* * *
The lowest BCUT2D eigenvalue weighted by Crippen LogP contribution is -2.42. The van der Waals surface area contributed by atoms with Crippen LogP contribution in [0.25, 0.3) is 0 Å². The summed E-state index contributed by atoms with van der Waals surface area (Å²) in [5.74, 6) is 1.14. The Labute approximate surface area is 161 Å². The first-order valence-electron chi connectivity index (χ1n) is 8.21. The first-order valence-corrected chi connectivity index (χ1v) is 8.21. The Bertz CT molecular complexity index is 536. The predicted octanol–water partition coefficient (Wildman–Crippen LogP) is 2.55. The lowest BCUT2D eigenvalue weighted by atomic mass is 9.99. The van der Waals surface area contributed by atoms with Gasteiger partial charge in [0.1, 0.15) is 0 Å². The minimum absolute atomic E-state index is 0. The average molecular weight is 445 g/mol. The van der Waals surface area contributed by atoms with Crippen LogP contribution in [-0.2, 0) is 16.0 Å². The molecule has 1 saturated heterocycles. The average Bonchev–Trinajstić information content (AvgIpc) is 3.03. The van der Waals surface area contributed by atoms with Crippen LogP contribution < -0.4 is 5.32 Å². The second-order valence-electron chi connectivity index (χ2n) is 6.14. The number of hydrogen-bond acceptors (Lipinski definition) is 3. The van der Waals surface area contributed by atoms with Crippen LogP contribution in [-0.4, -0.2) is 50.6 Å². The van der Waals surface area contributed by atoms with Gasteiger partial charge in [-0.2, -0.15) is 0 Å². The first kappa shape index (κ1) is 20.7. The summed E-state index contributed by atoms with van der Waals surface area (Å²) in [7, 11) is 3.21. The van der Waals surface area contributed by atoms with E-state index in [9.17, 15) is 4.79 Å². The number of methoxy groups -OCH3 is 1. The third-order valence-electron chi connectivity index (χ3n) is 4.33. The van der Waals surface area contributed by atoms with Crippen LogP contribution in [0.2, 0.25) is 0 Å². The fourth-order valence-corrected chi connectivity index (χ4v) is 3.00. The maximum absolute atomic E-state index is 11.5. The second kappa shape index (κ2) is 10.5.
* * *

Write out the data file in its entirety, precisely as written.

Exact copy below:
The lowest BCUT2D eigenvalue weighted by Crippen LogP contribution is -2.42. The van der Waals surface area contributed by atoms with Crippen LogP contribution in [0.25, 0.3) is 0 Å². The summed E-state index contributed by atoms with van der Waals surface area (Å²) in [5.74, 6) is 1.14. The Labute approximate surface area is 161 Å². The first-order valence-electron chi connectivity index (χ1n) is 8.21. The first-order valence-corrected chi connectivity index (χ1v) is 8.21. The Bertz CT molecular complexity index is 536. The predicted octanol–water partition coefficient (Wildman–Crippen LogP) is 2.55. The lowest BCUT2D eigenvalue weighted by atomic mass is 9.99. The van der Waals surface area contributed by atoms with Gasteiger partial charge in [0.1, 0.15) is 0 Å². The minimum absolute atomic E-state index is 0. The average molecular weight is 445 g/mol. The van der Waals surface area contributed by atoms with Crippen LogP contribution in [-0.2, 0) is 16.0 Å². The molecule has 1 saturated heterocycles. The average Bonchev–Trinajstić information content (AvgIpc) is 3.03. The van der Waals surface area contributed by atoms with Crippen LogP contribution < -0.4 is 5.32 Å². The second-order valence-electron chi connectivity index (χ2n) is 6.14. The number of hydrogen-bond acceptors (Lipinski definition) is 3. The van der Waals surface area contributed by atoms with Crippen LogP contribution in [-0.4, -0.2) is 50.6 Å². The van der Waals surface area contributed by atoms with Gasteiger partial charge in [-0.2, -0.15) is 0 Å². The first kappa shape index (κ1) is 20.7. The summed E-state index contributed by atoms with van der Waals surface area (Å²) in [7, 11) is 3.21. The van der Waals surface area contributed by atoms with E-state index in [9.17, 15) is 4.79 Å². The number of methoxy groups -OCH3 is 1. The third-order valence-electron chi connectivity index (χ3n) is 4.33. The van der Waals surface area contributed by atoms with Crippen LogP contribution in [0.2, 0.25) is 0 Å². The fourth-order valence-corrected chi connectivity index (χ4v) is 3.00. The maximum absolute atomic E-state index is 11.5. The second kappa shape index (κ2) is 10.5.